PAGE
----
Why Identifying What Drives You Is Important

 

There’s no questioning the role drive plays in our behavior. Drive is what motivates us to take actions, it is what pushes us towards decisions, and it is the momentum towards what we desire. Drive is a foundational element to how we behave. When it comes to working out, this pattern of human behavior is no different. I need to find what drives me in order to figure out what works for me.

Every person possesses free will and an autonomous mind, so no matter how much I try, I will never be able to experience or perceive the world in exactly the same way as another. The only fact is the shared experience all of us claim to share, but there’s no way to prove the accuracy of this claim. How I experience one thing may seem similar to how another experiences the same thing, but we can never experience another’s mind in first person. The mental dwellings in which drive resides is therefore unique to each individual.  

If I am free, autonomous and unique in this world, then what drives me can never be the same with another. There may be similarities in what drives us, but the reality of human existence is that we are unique (even when we are genetically identical, such as the case of twins). Our individuality is what dictates the uniqueness of each individual’s drive.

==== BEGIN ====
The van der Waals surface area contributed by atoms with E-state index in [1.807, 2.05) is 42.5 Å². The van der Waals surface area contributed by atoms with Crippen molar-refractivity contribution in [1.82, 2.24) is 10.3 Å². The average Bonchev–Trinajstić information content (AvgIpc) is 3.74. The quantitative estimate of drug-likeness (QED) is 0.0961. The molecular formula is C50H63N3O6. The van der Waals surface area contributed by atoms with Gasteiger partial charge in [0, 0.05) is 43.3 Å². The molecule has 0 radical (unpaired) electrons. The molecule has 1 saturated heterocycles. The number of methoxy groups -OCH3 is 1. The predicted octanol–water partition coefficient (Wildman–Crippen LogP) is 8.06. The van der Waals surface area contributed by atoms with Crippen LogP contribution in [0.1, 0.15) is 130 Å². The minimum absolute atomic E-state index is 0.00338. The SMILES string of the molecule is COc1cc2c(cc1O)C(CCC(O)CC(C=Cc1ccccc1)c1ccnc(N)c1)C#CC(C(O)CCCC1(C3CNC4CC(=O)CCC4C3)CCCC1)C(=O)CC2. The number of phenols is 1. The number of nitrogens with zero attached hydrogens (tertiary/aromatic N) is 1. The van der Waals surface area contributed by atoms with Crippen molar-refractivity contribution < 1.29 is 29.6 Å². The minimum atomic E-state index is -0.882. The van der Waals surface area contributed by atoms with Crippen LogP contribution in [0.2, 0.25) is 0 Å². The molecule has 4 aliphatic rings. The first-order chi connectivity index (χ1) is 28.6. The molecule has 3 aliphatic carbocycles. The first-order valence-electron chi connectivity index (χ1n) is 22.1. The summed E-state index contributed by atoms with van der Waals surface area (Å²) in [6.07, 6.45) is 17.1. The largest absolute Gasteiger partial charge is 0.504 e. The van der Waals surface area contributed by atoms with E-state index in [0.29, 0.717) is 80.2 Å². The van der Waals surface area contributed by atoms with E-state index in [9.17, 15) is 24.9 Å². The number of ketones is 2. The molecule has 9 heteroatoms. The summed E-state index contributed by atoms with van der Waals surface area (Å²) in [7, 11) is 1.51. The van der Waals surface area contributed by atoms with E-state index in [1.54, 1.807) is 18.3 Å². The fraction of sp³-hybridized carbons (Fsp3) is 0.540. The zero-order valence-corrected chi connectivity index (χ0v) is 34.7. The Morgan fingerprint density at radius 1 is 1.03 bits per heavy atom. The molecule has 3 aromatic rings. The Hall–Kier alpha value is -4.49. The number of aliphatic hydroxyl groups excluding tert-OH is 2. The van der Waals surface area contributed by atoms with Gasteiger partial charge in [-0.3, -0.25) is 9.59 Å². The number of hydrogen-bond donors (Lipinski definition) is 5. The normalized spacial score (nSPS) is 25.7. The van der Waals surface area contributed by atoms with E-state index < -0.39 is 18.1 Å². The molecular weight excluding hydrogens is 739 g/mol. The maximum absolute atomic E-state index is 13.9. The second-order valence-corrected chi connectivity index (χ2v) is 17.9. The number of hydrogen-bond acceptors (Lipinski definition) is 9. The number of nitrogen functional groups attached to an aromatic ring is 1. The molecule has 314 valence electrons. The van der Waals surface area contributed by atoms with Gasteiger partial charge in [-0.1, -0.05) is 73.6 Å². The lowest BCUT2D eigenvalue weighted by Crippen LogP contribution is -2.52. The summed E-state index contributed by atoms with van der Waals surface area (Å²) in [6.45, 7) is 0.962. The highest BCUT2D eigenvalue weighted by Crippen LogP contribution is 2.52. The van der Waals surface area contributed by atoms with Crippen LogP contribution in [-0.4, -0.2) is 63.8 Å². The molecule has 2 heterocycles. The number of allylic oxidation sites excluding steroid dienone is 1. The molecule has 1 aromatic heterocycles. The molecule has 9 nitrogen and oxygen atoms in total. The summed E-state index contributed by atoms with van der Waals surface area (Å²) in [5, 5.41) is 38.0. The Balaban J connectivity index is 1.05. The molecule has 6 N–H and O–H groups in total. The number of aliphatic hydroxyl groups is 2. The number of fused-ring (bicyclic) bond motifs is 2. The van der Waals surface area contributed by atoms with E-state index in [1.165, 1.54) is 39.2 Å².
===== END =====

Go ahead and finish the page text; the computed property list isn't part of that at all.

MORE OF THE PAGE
This is why identifying what drives us is critical to our success in life, and of course, in fitness. Ask yourself these questions:

Are you driven by statistics?

Are you someone who likes to see numbers? Do you feel a sense of accomplishment if you achieved a better score in something? Does things like, cutting down your mile time or seeing the number of calories you’ve burnt after every session satisfy you?

If you’ve said yes to all of the above, then you’re probably someone who loves numbers! Whether statistics helps awaken a competitive edge or whether statistics satisfy an admiration for numbers, if you’re someone who is satisfied by comparing and seeing numbers then this attraction for statistics may be your golden ticket to a successful fitness routine.